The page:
Identity theft is a common issue with taxes. Here, fraudsters assume the identity of a taxpayer and file tax returns using their information. Generally, a fraudster only needs your tax ID number and name to scheme this fraud. They can easily make up required information like your employment background and income.
Identity theft affects both living and deceased taxpayers. Living taxpayers are at the risk of identity theft if they provide their personal information to unknown callers over the phone. Sometimes, fraudsters get this sensitive information from data leaks at reputable institutions like schools and hospitals. To protect yourself from identity theft, do not share sensitive tax information with unknown persons over the phone, especially if they called you first. Follow the guidelines for preventing and reporting this fraud on the IRS identity theft central. Better still, use a reverse phone search to confirm the identity of unknown callers.
The IRS does not send unsolicited emails to taxpayers, but that does not prevent fraudsters from sending phishing emails to steal your personal information or money. These emails follow the same pattern as phone scams – that is, you have a problem with the authorities and need to show good faith by paying some money to resolve it. Other times, the fraudster says the IRS did not receive your tax return and requests that you send it via email using the forms attached to the message.
The IRS does not accept tax returns via email. Taxpayers either use electronic tax filing or file their tax returns via regular mail. Furthermore, do not download any attachment from an unsolicited email claiming to be the IRS. Always get the tax forms you need from a reputable tax preparer or download the tax forms from the IRS forms and instructions page. Also, forward these phishing emails to email@example.com and delete the message.
In this IRS scam, the fraudster sends the taxpayer a link to a phony website created to mimic the appearance of the genuine IRS website. The website is interactive – looks and feels like the real one – but it prompts the unsuspecting taxpayer to provide their personal and financial information. However, there is a dead giveaway – the site address is not https://www.irs.gov. Instead, the domain names are clever mimics like http://irsgov.[numbers].com or http://irsgov.[letters].com.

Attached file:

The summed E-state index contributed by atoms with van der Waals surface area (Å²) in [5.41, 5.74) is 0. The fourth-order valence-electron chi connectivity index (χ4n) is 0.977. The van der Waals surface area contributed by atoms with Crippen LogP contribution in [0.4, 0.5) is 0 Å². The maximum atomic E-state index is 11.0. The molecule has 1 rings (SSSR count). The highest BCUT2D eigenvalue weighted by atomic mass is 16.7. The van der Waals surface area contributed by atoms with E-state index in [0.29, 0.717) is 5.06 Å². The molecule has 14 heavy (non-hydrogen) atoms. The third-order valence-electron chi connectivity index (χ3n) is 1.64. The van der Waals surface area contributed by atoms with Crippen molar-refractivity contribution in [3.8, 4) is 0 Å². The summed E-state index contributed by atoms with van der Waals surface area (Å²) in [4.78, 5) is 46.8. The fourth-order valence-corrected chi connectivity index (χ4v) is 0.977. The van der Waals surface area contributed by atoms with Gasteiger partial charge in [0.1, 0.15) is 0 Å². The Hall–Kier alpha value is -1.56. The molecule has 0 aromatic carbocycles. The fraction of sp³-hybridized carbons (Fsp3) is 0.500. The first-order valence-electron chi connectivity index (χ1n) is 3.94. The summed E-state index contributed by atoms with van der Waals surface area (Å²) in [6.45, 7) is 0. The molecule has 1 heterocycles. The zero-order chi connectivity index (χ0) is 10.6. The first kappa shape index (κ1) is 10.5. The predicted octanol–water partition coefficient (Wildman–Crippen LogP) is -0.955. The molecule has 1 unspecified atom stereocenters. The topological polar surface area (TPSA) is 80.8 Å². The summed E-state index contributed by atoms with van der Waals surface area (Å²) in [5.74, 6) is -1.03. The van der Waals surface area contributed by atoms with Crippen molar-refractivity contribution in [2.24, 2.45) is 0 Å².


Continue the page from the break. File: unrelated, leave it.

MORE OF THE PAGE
For one, you will notice the address does not end with .gov, which is standard for all US government agencies. Furthermore, you will notice the website does not use a secure protocol (HTTPS) for communication. Instead, it uses HTTP, which does not secure the connection between your computer and IRS servers.
To avoid spoofed website scams, do not click on any IRS link from an unsolicited text message or email, even if the message is from a friend. Scammers often hack the social accounts of other people and send phishing links to their contacts. Furthermore, you can protect yourself by using secure web browsers, such as Google Chrome, Firefox, Microsoft Edge, and Brave. These browsers have extra security features that warn you when you try to visit insecure websites. Also, report spoofed websites to firstname.lastname@example.org.
Here, the scammer informs you that you have received payment from a US government agency, e.g., stimulus check from the Treasury Department or the IRS. However, the message will request that you provide sensitive personal information to confirm your identity before you can cash your check.
Other times, the messages claim you have lottery winnings but need to deposit taxes before receiving any of your winnings. Since the taxes are low, around 10 percent or less, many unsuspecting taxpayers fall for these advance-fee scams.
The IRS and the Treasury Department do not notify taxpayers of lottery winnings or inheritance. Furthermore, neither agency requires you to pay advance fees to claim public benefits. If you receive unsolicited phone calls, emails, or texts with this type of message, block the scammer and report the phishing attempt to the IRS at email@example.com.
Ghost tax preparers are unscrupulous individuals who help taxpayers prepare their tax returns but “forget” to sign them. Instead, they encourage the taxpayer to sign it themselves or promise to sign the return later. The IRS encourages taxpayers to use reputable tax preparers only. Concerned taxpayers may use the IRS directory to find recognized tax preparers in their area or use these tips for choosing a tax preparer.
Many IRS fraud schemes are sophisticated and often elude taxpayers. Still, there are tell-tale signs that can help you identify a phone or email scam:
No. The IRS only calls taxpayers who owe a significant amount of back taxes. The IRS will also contact taxpayers who are being field audited. Either way, the agency will send a mail notice first before an agent contacts you by phone.
Some of the common reasons taxpayers contact the IRS include:
IRS telephone assistance and agents at the local IRS office help several hundreds of taxpayers every day. Here are some tips for getting faster service and improving the odds of resolving your complaint successfully: